Maybe becoming a Daoist Immortal is a bit of a stretch goal, but perhaps living to be 100 in good health isn't. Below is an excerpt from a newspaper article discussing this. If you click on the title of this post, you'll be directed to the full article.
Even some with chronic disease can live to 100, thanks to aggressive treatment
CHICAGO - Living to 100 is easier than you might think. Surprising new research suggests that even people who develop heart disease or diabetes late in life have a decent shot at reaching the century mark.
"It has been generally assumed that living to 100 years of age was limited to those who had not developed chronic illness," said Dr. William Hall of the University of Rochester.
Hall has a theory for how these people could live to that age. In an editorial in Monday's Archives of Internal Medicine, where the study was published, he writes that it might be thanks to doctors who aggressively treat these older folks' health problems, rather than taking an "ageist" approach that assumes they wouldn't benefit.
For the study, Boston University researchers did phone interviews and health assessments of more than 500 women and 200 men who had reached 100. They found that roughly two-thirds of them had avoided significant age-related ailments.
But the rest, dubbed "survivors," had developed an age-related disease before reaching 85, including high blood pressure, heart disease or diabetes. Yet many functioned remarkably well — nearly as well as their disease-free peers.
Overall, the men were functioning better than the women. Nearly three-fourths of the male survivors could bathe and dress themselves, while only about one-third of the women could.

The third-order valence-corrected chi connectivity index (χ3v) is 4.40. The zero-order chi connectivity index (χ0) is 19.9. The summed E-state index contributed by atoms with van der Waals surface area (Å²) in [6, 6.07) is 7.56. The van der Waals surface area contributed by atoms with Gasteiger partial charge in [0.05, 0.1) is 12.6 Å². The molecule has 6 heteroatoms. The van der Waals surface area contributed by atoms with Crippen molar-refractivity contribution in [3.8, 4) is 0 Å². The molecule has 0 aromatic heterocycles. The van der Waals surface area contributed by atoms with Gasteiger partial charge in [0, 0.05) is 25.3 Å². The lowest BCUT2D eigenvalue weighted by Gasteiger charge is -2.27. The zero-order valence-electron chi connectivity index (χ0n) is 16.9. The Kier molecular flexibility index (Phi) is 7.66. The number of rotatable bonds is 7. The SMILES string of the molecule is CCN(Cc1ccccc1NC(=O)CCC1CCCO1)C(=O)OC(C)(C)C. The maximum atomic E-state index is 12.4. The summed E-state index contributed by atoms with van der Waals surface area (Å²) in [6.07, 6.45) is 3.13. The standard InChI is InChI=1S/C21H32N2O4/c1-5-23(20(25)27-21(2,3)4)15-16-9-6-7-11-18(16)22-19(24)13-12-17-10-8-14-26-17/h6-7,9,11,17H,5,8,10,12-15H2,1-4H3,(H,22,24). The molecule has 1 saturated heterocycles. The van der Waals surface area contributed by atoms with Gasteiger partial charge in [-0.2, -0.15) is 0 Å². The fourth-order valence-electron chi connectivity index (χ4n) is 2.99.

The researchers think that may be because the men had to be in exceptional condition to reach 100. "Women, on the other hand, may be better physically and socially adept at living with chronic and often disabling conditions," wrote lead author Dr. Dellara Terry and her colleagues.
Rosa McGee is one of the healthy women in the study who managed to avoid chronic disease. Now 104, the retired cook and seamstress is also strikingly lucid.
"My living habits are beautiful," McGee said in an interview at her daughter's Chicago apartment. "I don't take any medicines. I don't smoke and I don't drink. Never did anything like that."
Until late 2006, when she fell in her St. Louis home, McGee lived alone and took care of herself. Now in Chicago, she is less mobile but still takes walks a few times weekly down the apartment building hallways, with her daughter's help.
McGee credits her faith in God for her good health. She also gets lots of medical attention — a doctor and nurse make home visits regularly.
Genes surely contributed — McGee's maternal grandparents lived to age 100 and 107.
But while genes are important, scientists don't think they tell the whole story about longevity.